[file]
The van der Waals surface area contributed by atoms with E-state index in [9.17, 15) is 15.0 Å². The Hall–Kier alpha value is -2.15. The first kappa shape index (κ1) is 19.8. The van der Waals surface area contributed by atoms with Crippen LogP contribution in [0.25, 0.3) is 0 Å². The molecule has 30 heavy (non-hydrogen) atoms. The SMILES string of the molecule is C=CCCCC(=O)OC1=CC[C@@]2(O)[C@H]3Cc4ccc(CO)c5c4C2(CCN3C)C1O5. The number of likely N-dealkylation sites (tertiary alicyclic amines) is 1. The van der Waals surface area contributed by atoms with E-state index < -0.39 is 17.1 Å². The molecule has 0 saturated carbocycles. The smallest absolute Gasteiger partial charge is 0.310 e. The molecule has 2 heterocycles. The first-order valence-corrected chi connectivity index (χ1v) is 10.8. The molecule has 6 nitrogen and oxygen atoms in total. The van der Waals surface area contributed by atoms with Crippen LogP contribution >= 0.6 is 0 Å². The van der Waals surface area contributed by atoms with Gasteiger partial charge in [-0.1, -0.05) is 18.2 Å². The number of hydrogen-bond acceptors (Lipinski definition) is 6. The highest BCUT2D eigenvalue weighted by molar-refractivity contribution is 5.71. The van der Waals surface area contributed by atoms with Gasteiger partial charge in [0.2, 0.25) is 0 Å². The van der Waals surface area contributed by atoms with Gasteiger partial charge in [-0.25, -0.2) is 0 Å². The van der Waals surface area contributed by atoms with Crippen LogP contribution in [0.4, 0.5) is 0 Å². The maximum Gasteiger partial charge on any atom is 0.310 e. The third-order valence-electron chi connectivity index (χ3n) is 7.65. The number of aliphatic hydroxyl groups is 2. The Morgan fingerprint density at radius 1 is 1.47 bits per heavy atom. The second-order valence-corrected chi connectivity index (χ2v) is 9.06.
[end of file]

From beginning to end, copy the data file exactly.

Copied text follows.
The van der Waals surface area contributed by atoms with E-state index in [9.17, 15) is 15.0 Å². The Hall–Kier alpha value is -2.15. The first kappa shape index (κ1) is 19.8. The van der Waals surface area contributed by atoms with Crippen LogP contribution in [0.25, 0.3) is 0 Å². The molecule has 30 heavy (non-hydrogen) atoms. The SMILES string of the molecule is C=CCCCC(=O)OC1=CC[C@@]2(O)[C@H]3Cc4ccc(CO)c5c4C2(CCN3C)C1O5. The number of likely N-dealkylation sites (tertiary alicyclic amines) is 1. The van der Waals surface area contributed by atoms with E-state index < -0.39 is 17.1 Å². The molecule has 0 saturated carbocycles. The smallest absolute Gasteiger partial charge is 0.310 e. The molecule has 2 heterocycles. The first-order valence-corrected chi connectivity index (χ1v) is 10.8. The molecule has 6 nitrogen and oxygen atoms in total. The van der Waals surface area contributed by atoms with Crippen LogP contribution >= 0.6 is 0 Å². The van der Waals surface area contributed by atoms with Gasteiger partial charge in [-0.1, -0.05) is 18.2 Å². The number of hydrogen-bond acceptors (Lipinski definition) is 6. The highest BCUT2D eigenvalue weighted by molar-refractivity contribution is 5.71. The van der Waals surface area contributed by atoms with Gasteiger partial charge in [0.2, 0.25) is 0 Å². The van der Waals surface area contributed by atoms with Gasteiger partial charge in [-0.25, -0.2) is 0 Å². The van der Waals surface area contributed by atoms with Crippen LogP contribution in [0.4, 0.5) is 0 Å². The maximum Gasteiger partial charge on any atom is 0.310 e. The third-order valence-electron chi connectivity index (χ3n) is 7.65. The number of aliphatic hydroxyl groups is 2. The Morgan fingerprint density at radius 1 is 1.47 bits per heavy atom. The second-order valence-corrected chi connectivity index (χ2v) is 9.06.